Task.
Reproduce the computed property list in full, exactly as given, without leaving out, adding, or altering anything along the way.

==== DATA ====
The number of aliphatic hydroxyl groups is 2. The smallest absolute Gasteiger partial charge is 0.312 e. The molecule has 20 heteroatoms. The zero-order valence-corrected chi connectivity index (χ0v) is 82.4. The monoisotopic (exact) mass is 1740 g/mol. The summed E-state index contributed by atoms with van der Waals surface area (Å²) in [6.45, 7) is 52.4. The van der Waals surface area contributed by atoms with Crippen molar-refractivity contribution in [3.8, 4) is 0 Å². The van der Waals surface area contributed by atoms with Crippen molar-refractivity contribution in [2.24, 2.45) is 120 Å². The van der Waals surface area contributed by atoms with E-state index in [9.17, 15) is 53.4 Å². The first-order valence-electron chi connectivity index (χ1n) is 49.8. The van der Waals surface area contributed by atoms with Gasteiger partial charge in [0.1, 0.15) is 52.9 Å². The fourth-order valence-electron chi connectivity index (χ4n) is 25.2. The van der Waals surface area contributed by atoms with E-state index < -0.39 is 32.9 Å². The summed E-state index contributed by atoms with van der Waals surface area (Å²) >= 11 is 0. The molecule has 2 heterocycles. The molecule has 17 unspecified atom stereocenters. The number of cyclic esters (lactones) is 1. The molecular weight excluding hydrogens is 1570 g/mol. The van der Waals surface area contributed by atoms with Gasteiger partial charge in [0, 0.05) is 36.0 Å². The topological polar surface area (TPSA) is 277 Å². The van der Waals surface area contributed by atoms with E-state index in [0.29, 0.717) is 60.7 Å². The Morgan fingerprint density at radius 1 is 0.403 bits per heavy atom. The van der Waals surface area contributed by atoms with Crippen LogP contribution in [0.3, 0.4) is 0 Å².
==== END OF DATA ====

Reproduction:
The number of aliphatic hydroxyl groups is 2. The smallest absolute Gasteiger partial charge is 0.312 e. The molecule has 20 heteroatoms. The zero-order valence-corrected chi connectivity index (χ0v) is 82.4. The monoisotopic (exact) mass is 1740 g/mol. The summed E-state index contributed by atoms with van der Waals surface area (Å²) in [6.45, 7) is 52.4. The van der Waals surface area contributed by atoms with Crippen molar-refractivity contribution in [3.8, 4) is 0 Å². The van der Waals surface area contributed by atoms with Crippen molar-refractivity contribution in [2.24, 2.45) is 120 Å². The van der Waals surface area contributed by atoms with E-state index in [9.17, 15) is 53.4 Å². The first-order valence-electron chi connectivity index (χ1n) is 49.8. The van der Waals surface area contributed by atoms with Gasteiger partial charge in [0.1, 0.15) is 52.9 Å². The fourth-order valence-electron chi connectivity index (χ4n) is 25.2. The van der Waals surface area contributed by atoms with E-state index < -0.39 is 32.9 Å². The summed E-state index contributed by atoms with van der Waals surface area (Å²) >= 11 is 0. The molecule has 2 heterocycles. The molecule has 17 unspecified atom stereocenters. The number of cyclic esters (lactones) is 1. The molecular weight excluding hydrogens is 1570 g/mol. The van der Waals surface area contributed by atoms with Gasteiger partial charge in [0, 0.05) is 36.0 Å². The topological polar surface area (TPSA) is 277 Å². The van der Waals surface area contributed by atoms with E-state index in [0.29, 0.717) is 60.7 Å². The Morgan fingerprint density at radius 1 is 0.403 bits per heavy atom. The van der Waals surface area contributed by atoms with Crippen LogP contribution in [0.3, 0.4) is 0 Å².